I have an ’89 Toyota 4x4 pickup that is my daily driver and my toy. I’m looking into purchasing a locker for that extra traction, as the limited slip just doesn’t seem to be enough at times. I can only afford to do one axle at a time. Would it be better to put the first one in the front or the rear? And what type of locker would you recommend for a daily driver?
No matter if it’s a dedicated trail rig or daily driver, in my experience locking the rear axle first will practically always net you the most off-road performance gains. Sure, a front locker makes pulling the front end over obstacles much easier, but once the front end is over, your rear will be a one-wheel wonder trying to heave the rest of the pickup over. A front locker will also put more stress on the front-end components and steering. And since your ’89 pickup is equipped with the factory independent front suspension and solid-rear axle, we’d opt for spending money on the stronger and more reliable rear.
Dropping a locker into the rear axle of your truck will be a much easier and cost-effective upgrade. Also, when engaged off-road, a rear locker doesn’t harm your steering or handling as much as a front locker does.
As for a choosing the best locker for a daily driver, selectable lockers such as the ARB Air Locker (www.arbusa.com), OX-Locker (www.ox-usa.com), or Auburn Gear Ected (www.auburngear.com) are all sound options.
While there are various types of selectable lockers, each is designed to give you the best of both worlds. When a locker is set to open, most act like a standard open differential, though some work similarly to a limited slip. When engaged, the units lock 100 percent and allow zero differentiation in axle speed between the shafts. When unlocked, this equates to better on-road handling with less tire and equipment wear over a full-time or automatic locker.
Nuts, I’m Confused
I have an ’02 Nissan Frontier 4x4, and I’d like to start competing in mud bogs and hole-and-hill races. Should I sell my Nissan and buy an older truck or build the Nissan? I don’t want to run over 35s on whatever I decide to build. The main thing is I’m on a budget and will be doing all of the work myself. Any help is appreciated.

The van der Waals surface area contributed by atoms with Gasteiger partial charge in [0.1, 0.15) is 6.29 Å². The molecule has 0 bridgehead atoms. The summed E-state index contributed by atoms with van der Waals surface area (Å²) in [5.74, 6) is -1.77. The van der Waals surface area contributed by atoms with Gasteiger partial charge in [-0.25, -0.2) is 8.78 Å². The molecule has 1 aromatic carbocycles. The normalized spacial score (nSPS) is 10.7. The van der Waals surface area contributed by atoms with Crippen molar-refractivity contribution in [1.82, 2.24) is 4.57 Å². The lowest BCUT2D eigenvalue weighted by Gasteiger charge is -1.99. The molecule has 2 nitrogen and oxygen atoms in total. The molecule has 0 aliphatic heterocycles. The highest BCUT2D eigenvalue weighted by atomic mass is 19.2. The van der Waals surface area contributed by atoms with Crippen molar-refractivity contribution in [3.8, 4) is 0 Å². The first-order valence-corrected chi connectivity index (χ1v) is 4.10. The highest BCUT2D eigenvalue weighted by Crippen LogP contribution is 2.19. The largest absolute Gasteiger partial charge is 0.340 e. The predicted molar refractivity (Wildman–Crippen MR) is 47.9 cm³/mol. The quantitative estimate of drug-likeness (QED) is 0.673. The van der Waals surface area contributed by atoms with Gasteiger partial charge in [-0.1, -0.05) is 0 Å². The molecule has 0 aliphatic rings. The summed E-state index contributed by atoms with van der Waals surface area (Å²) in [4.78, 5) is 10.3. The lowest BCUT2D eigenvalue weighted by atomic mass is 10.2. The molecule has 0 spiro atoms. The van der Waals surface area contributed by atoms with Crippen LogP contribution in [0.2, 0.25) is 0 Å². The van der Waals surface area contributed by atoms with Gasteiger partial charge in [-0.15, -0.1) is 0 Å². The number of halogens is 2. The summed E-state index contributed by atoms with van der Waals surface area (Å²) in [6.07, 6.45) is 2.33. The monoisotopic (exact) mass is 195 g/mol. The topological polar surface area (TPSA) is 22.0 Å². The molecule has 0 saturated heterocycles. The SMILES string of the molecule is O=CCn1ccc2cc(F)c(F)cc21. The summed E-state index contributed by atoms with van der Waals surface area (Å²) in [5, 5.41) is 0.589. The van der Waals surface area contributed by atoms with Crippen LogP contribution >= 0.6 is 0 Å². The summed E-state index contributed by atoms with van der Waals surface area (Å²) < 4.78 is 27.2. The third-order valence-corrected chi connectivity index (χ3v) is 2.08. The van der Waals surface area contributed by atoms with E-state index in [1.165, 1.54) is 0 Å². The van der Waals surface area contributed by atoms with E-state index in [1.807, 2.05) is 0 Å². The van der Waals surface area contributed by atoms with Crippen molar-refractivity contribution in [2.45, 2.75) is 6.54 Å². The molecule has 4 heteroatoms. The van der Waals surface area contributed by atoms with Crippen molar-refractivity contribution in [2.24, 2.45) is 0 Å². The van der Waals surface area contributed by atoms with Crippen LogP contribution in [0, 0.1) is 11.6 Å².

Growing up in the South I always loved going to the local hole-and-hill and mud bog races. Over the years I have seen everything from $300 clamped-out beaters to $100K tube buggies race through the mud. Without question my favorite class has been the street guys. Your Nissan Frontier is a great pickup, and the aftermarket support isn’t too shabby. The independent front suspension can make it a little more costly and challenging to build, but with a little time, research, and tools you can build it up in your driveway without breaking the bank.
Body lifts, cutout fenders, and a good set of mud terrains are commonplace in the street class. While body lifts won’t do anything to improve your suspension travel, a mild 2- to 3-inch body lift will give you more room for some bigger cleats, and they’re a good bit cheaper than most complete suspension lifts.
Another popular upgrade for the Nissan is swapping in the 1⁄4-ton running gear from a Nissan Titan. This conversion will be a bit more involved, but many of the parts required can be found on the cheap at wrecking yards across the nation.
As for the older fullsize truck option, they are great for bogging as well. Classic fullsize picks are generally simple to work on and can be lifted on the cheap, and most have solid front and rear axles. One of the drawbacks for fullsize truck mud running is that most are pretty heavy. When you’re wheeling in the mud, light is might. The lighter your rig is, the easier and faster it will skim through the muck.
Just remember: Where there is mud there is usually water, so keeping your daily driver and mud racer one in the same will require plenty of cleaning and routine servicing and greasing.
Since your questions brings back so many great mudding memories I’m choosing your letter as our Nuts, I’m Confused letter of the month. You’ll receive a $200 gift certificate from Tom Wood’s Custom Drive Shafts, a company that has been building driveshafts for mud runners and rockcrawlers for years and has a variety of constant-velocity, long-travel, and high-angle drivelines to pick from. Now when your mud runner needs a heavy-duty shaft upgrade you’ll be ready. To find out more about Tom’s drivelines, visit www.4xshaft.com.
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